JF Ptak Science Books Post 2151
Pierre E. Trastour published this remarkable pamphlet in 1847, in New Orleans, a fragment of what was supposed to be an astounding and magnificent work of science that dispensed with commonly-held understanding of math and physics and astronomy. It was a manuscript Trastour was working on in his engineering travels in South and Central America, something of his great pride. The section that was published, which was translated from the French, did not meet his approval--or so it was said, as some time later he decided that the work was badly translated and interpreted, and sought out to destroy whatever copies he could find as well as all of the copies that remained of this edition. He found them unacceptable.
His ideas regarding the physical world are, well, quite independent. He addresses "caloric" as the cohesive element of the universe, right on the title page, and then works down from there. My issue is not with caloric per se--I don't intend to have fun with this idea simply because it is obsolete, a remnant of scientific research. Trastour wraps caloric around a lot of adventurous thinking about the nature of gravity and the ridiculousness of Newton. And Kepler. And much else. Caloric is a simple bystander to the rest of this Idea-omat and is used like a club to make the rest of his theory (or from what I can tell of it) work.
- And for those who are curious, this copy was the Library of Congress copy, and included the original hand-written card for the card catalog, itself a pretty thing:
Caloric itself has a place in the history of thermodynamics (mostly) as a gas, going from object to object as the transference of heat. It has a fairly strong history for 70 years or so, from the 1770's into the 1830's/'40's, and found interest in the works of the highest ranks of science in Lavoisier and Laplace and Black and others. It runs into modernity beginning with Rumford around the turn of the century (1799) and then dissipates with the work of Joule and Helmholtz and Clausius and many others, until it is mostly gone by mid-century. Caloric hung for a while in bits and pieces, though it is now remembered if at all for the "calorie" and for a line of ovens and stoves.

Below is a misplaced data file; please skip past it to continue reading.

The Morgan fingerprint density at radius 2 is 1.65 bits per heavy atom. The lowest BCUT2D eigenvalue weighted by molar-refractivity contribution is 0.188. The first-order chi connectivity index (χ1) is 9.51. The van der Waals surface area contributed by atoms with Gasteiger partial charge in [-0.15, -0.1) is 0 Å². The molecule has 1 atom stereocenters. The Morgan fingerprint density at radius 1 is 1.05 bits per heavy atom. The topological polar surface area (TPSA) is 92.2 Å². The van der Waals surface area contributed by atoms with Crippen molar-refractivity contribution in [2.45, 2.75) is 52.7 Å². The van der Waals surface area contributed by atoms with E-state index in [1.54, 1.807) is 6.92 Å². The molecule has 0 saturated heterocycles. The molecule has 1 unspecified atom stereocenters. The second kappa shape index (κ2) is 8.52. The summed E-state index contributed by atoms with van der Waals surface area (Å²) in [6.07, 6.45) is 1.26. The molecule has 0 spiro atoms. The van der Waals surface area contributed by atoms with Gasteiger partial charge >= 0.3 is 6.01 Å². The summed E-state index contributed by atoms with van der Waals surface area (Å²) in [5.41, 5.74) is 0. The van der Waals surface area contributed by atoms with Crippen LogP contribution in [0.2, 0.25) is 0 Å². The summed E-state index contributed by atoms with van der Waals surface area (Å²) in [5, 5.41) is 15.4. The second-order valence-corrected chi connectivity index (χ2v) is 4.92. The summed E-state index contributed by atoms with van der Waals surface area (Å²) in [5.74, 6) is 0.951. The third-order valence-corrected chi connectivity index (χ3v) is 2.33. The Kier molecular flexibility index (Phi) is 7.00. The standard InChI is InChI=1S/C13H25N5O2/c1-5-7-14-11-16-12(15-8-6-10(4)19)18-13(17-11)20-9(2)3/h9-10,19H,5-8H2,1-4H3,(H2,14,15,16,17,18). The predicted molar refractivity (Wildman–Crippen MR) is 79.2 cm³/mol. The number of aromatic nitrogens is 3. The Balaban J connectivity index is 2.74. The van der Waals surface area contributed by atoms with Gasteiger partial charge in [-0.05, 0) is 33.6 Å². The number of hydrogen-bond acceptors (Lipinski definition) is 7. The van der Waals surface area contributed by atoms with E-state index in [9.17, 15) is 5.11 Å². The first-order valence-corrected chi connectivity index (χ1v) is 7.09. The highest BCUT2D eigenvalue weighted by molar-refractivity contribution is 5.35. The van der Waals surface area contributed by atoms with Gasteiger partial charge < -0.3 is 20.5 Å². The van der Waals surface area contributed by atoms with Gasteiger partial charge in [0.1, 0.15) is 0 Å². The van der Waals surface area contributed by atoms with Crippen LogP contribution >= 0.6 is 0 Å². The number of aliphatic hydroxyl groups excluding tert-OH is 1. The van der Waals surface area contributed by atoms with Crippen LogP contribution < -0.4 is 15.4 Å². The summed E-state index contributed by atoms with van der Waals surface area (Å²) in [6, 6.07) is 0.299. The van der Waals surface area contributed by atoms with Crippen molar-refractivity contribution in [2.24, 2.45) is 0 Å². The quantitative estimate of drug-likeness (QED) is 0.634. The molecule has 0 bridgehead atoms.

Trastour so far as I can tell doesn't have a seat at the history of science table--he doesn't seem to bump into anything interesting, though he does manage to say some outstandingly bad things about some of the biggest minds at that banquet. Here's an example of Trastour on Newton, appearing in The Round Table Review in 1865:
Trastour has little use for Newton, and doesn't seem to actually ever name the Principia anywhere. The chapter headings in the 1847 work are as follows: "Creation of the Universe", "Refutation of Newton's Principle", "Expositions of Principles", "Refutation of the System of Copernicus", Exposition of the Planetary World" (singular in the original), and "Truth".
Trastour proclaims in point #205 "One Only God, creator of all, from which all things come..." and "One Only Matter, Universal and Infinite, caloric, the primordial element, which has formed bu its different states of condensation the heavens, the earth and all things in nature". And so on, quickly deducing the non-existence of gravity and replacing it with the "peculiar manifestations" of the equilibriums established by caloric in bringing spinning bodies together.
In the end, for Trastour, it all comes down to three principles: love of God, love of mankind, and marriage. And "celibacy of thought" ("Whoever sets up the principle of celibacy, that immortal revolt of earthly ambitions against the divine thought, is not in the way of truth, and opens the road to disgrace and misfortune" (page 65, last paragraph of the work). That last has a bit of the sense of Precious Bodily Fluids from General Jack D. Ripper.
In a review of Trastour's work some years later, the author (signed "R") of the piece starts the article off in a way in which I thought he was going to do some serious damage to Trastour's theories. "I did not know the world contained one other dissenter from Newton's theory" R said, leading me to believe that the writer was going to have-at Trastour. But I read it to quickly, missing the "other" part, because as it turns out the piece is in support of Trastour and his world-altering ideas, and winds up being quite a hagiographic peon, which was surprising.
I do very much like the title of the article, though.
Trastour returns to his cosmogony in 1875, writing in English this time, producing a booklet called The New Astronomy, which is 67 pages long compared to the original 65 of caloric. It is a different work--it jsut so happens that it is about the same length of his refuted first attempt, and it is also "a preface" to a greater work to come that never does. At the end of the book he does write on of the most glorious sentences probably ever written about caloric--well, if not the most glorious, it is at least probably the longest:
[Source: Google Books]